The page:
15 March 2010
Star Wars Arcade - Sega 32X
Everything is better in the first person. How could it not be? You're the person, after all, so why not come first? Writing in the first person comes easier, talking in the first person is a given (unless you're Bob Dole) and gaming in the first person is my personal favorite.
I doubt this was what George Lucas had in mind when he decided to have Luke Skywalker destroy the Death Star in the now famous sequence in Episode IV. Not only did that sequence spawn dozens of Star Wars video games in which you do exactly that, but hundreds more just like it that replicate the sequence in some way or another. It's old hat now, but as a pre-teen climbing into the Star Wars arcade cabinet it was as if someone had built an X-Wing just for me. The vector-based graphics were more than sufficient to up the realism and the first-person perspective was convincing enough to allow me to ignore the half-dozen little bastards lined up behind me waiting for their chance.
Many of the classic arcade racing and flying games adopted the cabinet approach, hoping to up the realism. I never bought it in games like Outrun – just because I'm moving doesn't mean I'm moved.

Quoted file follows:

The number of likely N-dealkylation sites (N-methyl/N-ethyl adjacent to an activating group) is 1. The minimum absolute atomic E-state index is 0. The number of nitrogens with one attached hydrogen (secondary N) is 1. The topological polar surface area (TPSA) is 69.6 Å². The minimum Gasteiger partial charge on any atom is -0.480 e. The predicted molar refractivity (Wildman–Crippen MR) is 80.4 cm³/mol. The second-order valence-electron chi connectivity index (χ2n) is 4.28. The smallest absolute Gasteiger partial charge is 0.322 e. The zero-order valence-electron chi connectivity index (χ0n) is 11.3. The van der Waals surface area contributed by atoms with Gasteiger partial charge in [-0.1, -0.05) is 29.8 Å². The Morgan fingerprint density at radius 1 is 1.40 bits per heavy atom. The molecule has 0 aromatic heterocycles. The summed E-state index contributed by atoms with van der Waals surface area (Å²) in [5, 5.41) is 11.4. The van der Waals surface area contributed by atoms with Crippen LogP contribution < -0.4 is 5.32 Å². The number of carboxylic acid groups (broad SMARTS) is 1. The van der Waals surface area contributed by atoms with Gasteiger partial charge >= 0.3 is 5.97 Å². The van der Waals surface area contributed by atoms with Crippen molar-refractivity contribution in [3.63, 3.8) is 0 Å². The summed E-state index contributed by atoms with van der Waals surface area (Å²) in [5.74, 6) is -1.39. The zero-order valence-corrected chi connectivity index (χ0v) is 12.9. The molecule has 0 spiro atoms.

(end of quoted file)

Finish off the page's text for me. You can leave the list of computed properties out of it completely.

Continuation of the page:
But Star Wars Arcade nailed it.
Much to my surprise, so did the Sega 32X version of the game. The much-maligned 32X had some quality titles during its short run, and this was one of the best. You'll have dog fights with Tie Fighters, war against Star Destroyers and, of course, deal with the Death Star yet again. The sound is excellent, especially the telltale scream of Tie Fighters zipping by you – and the explosions are first class. Few titles show off the power of the 32X as well as this, and there's even a decent co-op component.
My favorite feature? The cantina music plays while you're putting in your initials for the high score. Nice touch.
There are a ton of fine space shooters released since – many of them based on the Star Wars universe – but this 32X gem is the only one that reminds me of the lure of the video arcade in the early 80s and the feeling, for the first time, of seeing a game through my own eyes.
By Victor Paul Alvarez